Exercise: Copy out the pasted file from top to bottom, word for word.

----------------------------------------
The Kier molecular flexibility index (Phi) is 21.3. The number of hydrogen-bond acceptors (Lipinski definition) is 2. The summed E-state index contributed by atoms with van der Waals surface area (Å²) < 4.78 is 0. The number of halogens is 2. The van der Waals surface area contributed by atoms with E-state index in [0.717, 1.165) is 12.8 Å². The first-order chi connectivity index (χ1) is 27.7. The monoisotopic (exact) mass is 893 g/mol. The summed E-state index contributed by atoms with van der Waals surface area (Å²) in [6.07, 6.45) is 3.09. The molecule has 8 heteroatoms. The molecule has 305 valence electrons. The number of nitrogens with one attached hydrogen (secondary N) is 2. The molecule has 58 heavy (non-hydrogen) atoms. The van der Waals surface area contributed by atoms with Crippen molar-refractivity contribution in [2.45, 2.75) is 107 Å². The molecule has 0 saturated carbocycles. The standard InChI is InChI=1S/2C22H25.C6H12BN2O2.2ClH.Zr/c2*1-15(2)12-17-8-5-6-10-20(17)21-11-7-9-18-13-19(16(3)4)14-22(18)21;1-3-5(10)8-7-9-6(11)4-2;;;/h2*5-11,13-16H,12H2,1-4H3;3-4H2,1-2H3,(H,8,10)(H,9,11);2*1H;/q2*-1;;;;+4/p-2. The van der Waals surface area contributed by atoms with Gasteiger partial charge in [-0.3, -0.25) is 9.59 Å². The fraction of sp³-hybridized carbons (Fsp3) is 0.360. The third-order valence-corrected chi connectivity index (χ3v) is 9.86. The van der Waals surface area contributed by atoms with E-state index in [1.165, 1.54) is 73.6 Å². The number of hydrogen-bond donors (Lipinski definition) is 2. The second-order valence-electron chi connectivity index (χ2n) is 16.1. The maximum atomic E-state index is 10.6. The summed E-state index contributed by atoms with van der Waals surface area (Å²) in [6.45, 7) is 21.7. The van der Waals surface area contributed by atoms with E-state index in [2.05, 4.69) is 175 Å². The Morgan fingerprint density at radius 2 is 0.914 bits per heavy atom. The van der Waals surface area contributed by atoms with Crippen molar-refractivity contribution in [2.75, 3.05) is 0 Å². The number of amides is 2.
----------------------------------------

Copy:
The Kier molecular flexibility index (Phi) is 21.3. The number of hydrogen-bond acceptors (Lipinski definition) is 2. The summed E-state index contributed by atoms with van der Waals surface area (Å²) < 4.78 is 0. The number of halogens is 2. The van der Waals surface area contributed by atoms with E-state index in [0.717, 1.165) is 12.8 Å². The first-order chi connectivity index (χ1) is 27.7. The monoisotopic (exact) mass is 893 g/mol. The summed E-state index contributed by atoms with van der Waals surface area (Å²) in [6.07, 6.45) is 3.09. The molecule has 8 heteroatoms. The molecule has 305 valence electrons. The number of nitrogens with one attached hydrogen (secondary N) is 2. The molecule has 58 heavy (non-hydrogen) atoms. The van der Waals surface area contributed by atoms with Crippen molar-refractivity contribution in [2.45, 2.75) is 107 Å². The molecule has 0 saturated carbocycles. The standard InChI is InChI=1S/2C22H25.C6H12BN2O2.2ClH.Zr/c2*1-15(2)12-17-8-5-6-10-20(17)21-11-7-9-18-13-19(16(3)4)14-22(18)21;1-3-5(10)8-7-9-6(11)4-2;;;/h2*5-11,13-16H,12H2,1-4H3;3-4H2,1-2H3,(H,8,10)(H,9,11);2*1H;/q2*-1;;;;+4/p-2. The van der Waals surface area contributed by atoms with Gasteiger partial charge in [-0.3, -0.25) is 9.59 Å². The fraction of sp³-hybridized carbons (Fsp3) is 0.360. The third-order valence-corrected chi connectivity index (χ3v) is 9.86. The van der Waals surface area contributed by atoms with E-state index in [1.165, 1.54) is 73.6 Å². The number of hydrogen-bond donors (Lipinski definition) is 2. The second-order valence-electron chi connectivity index (χ2n) is 16.1. The maximum atomic E-state index is 10.6. The summed E-state index contributed by atoms with van der Waals surface area (Å²) in [6.45, 7) is 21.7. The van der Waals surface area contributed by atoms with E-state index in [2.05, 4.69) is 175 Å². The Morgan fingerprint density at radius 2 is 0.914 bits per heavy atom. The van der Waals surface area contributed by atoms with Crippen molar-refractivity contribution in [2.75, 3.05) is 0 Å². The number of amides is 2.